LILONGWE-(MaraviPost)-In the past 24 hours, Malawi has registered 57 new COVID-19 cases, 60 new recoveries and three new deaths. All new cases are locally transmitted: 20 from Lilongwe, 12 from Blantyre, six from Mzimba North, four from Chikwawa, three from NKhata Bay, two each from Chitipa, Karonga, Mangochi, and Zomba, and one each from Chiradzulu, Dowa, Mchinji, and Ntchisi Districts.

Three new deaths were registered in the past 24 hours: one each from Zomba, Mzimba South, and Chiradzulu Districts. All new deaths were not vaccinated.

To the families that have lost their loved ones during this pandemic, may you find peace, hope and love during this difficult time. May the souls of the departed rest in peace.

Cumulatively, Malawi has recorded 61,052 cases including 2,232 deaths (Case Fatality Rate is at 3.66%). Of these cases, 2,616 are imported infections and 58,436 are locally transmitted.

Cumulatively, 50,152 cases have now recovered (recovery rate of 82.2%) and 232 were lost to follow-up. This brings the total number of active cases to 8,436.

In the past 24 hours, there were eight new admissions (six new admissions are not vaccinated, one received on dose of AstraZeneca while one is fully vaccinated) in the treatment units while two cases were discharged.

Currently, a total of 79 active cases are currently hospitalised (of these, eight cases are in critical condition of which seven are not vaccinated while one got a single dose of AstraZeneca vaccine): 21 in Lilongwe, 11 in Blantyre, nine in Mzimba North, seven each in Zomba and Karonga, three each in Mchinji and Thyolo, two each in Salima, Dowa, Mulanje, and Neno, and one each in Mangochi, Nkhata Bay, Balaka, Dedza, Nkhotakota, Ntcheu, Chiradzulu, Phalombe, Chikwawa, and Nsanje Districts.

On testing, in the past 24 hours, 887 COVID-19 tests were conducted. Of these, 446 tests werethrough SARS-CoV-2 Antigen Rapid Diagnostic test while the rest were through RT-PCR.

The positive cases out of the total number tested (past 24 hours) translates to a positivity rate of 6.4% while a weekly positivity rate (seven days moving average) is at 5.4%. Cumulatively, 395,426 tests have been conducted in the country so far.

On COVID-19 vaccination, a total of 933,541 vaccine doses has been administered in the country so far. Cumulatively 485,541 and 225,772 people have received the first dose and second dose of AstraZeneca vaccine
respectively while 222,228 people have received Johnson and Johnson vaccine.

Over the past 24 hours, 1,823 and 1,938 people have received first dose and second of AstraZeneca vaccine
respectively while 1,961 people have received Johnson and Johnson vaccine. Cumulatively, 448,000 people are fully vaccinated.

We continue to observe a downward trend in the number of COVID-19 new cases, admissions in the treatment units as well as the positivity rate.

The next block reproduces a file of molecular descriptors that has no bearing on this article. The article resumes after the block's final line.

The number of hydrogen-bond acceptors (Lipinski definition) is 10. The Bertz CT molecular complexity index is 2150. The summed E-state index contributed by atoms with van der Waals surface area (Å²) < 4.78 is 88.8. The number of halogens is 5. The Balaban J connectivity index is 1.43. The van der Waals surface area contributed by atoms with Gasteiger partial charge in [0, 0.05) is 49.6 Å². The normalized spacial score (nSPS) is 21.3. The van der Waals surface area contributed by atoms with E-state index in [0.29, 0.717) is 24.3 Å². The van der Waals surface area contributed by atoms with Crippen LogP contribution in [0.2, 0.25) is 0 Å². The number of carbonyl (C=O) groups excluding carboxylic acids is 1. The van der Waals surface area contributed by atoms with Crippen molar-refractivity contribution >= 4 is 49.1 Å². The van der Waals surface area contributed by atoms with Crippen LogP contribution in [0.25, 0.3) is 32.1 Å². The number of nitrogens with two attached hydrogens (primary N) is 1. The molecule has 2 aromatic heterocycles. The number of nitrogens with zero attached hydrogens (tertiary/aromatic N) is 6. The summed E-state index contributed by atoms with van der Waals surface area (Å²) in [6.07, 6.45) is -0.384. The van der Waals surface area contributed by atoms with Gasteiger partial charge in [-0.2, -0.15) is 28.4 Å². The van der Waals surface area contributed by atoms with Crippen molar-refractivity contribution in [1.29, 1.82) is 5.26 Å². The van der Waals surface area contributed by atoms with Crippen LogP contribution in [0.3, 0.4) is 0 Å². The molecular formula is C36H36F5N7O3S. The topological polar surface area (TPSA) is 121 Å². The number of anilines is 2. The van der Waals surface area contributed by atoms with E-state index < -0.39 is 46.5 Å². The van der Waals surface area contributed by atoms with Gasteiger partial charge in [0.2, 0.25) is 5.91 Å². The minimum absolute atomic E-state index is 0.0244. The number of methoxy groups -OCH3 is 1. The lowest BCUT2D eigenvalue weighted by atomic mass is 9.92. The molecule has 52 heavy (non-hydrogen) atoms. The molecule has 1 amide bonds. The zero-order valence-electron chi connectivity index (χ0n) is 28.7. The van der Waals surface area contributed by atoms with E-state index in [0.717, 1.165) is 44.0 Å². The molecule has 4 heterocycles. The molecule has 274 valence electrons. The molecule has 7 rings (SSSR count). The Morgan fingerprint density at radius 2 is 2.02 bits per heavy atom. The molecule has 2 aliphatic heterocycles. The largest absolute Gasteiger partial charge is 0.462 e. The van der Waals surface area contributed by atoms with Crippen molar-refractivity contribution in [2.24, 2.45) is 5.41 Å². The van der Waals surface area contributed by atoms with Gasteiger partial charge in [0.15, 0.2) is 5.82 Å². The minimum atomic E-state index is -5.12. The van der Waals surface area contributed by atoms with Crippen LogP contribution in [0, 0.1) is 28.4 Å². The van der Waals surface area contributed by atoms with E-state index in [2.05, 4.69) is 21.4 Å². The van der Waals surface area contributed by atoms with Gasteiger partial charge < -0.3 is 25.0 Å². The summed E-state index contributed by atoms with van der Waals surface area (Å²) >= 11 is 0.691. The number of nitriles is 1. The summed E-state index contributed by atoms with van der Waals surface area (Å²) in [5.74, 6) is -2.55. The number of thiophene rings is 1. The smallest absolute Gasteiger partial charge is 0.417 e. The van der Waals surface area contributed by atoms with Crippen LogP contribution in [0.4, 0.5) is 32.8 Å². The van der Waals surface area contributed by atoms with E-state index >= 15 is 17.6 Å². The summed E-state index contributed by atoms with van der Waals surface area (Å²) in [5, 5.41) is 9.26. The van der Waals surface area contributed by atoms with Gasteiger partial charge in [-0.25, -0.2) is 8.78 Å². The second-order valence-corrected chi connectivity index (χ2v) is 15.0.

Though this is the case, we have also observed that there is stigma and discrimination towards those that have been diagnosed with COVID-19, their contacts, their families and those that have recovered from the disease. This is worrisome as it may compromise the efforts to suppress the disease in our country as some people may not follow all the preventive and containment measures i.e. self-isolation and quarantine for fear of being stigmatized. Stigma can prevent people from getting tested for COVID-19 fearing stigmatization. And it can make life very difficult for the families of people who have had COVID-19, when others victimize the individual and the family even after they
have recovered.

It has also been observed that other people though they have been diagnosed with COVID-19 unfortunately are not following all the measures to contain the further spread of the disease to others thereby exposing a large number of people to the virus.

Let me emphasize that everyone is at risk of contracting the disease and there is no need to stigmatize one another,
if you have been exposed to the virus, it is important to seek health care and get the appropriate advice and care, there is no need to hide or to be afraid of stigma.

We need to act in unity to stop the spread of the disease in our midst in order to save more lives. No one
is safe until everyone else is safe. The time to act is now.

We also need to provide psychosocial support to the people that have being diagnosed with COVID-19 disease and their families. Helping them stay connected to their loved one through phones or messaging can provide comfort during the period they are under isolation.

Similarly, losing someone we love is always difficult. Our hearts go out to families that have lost loved ones due to COVID-19. May you find peace, hope and love during this difficult times.

If you feel stressed during this period, please seek psychosocial support by calling your nearest facility or by calling toll free 929. For COVID-19 Vaccination certificate queries please call toll free 929 or email

Hon. Khumbize Kandodo Chiponda, MP, MINISTER OF HEALTH

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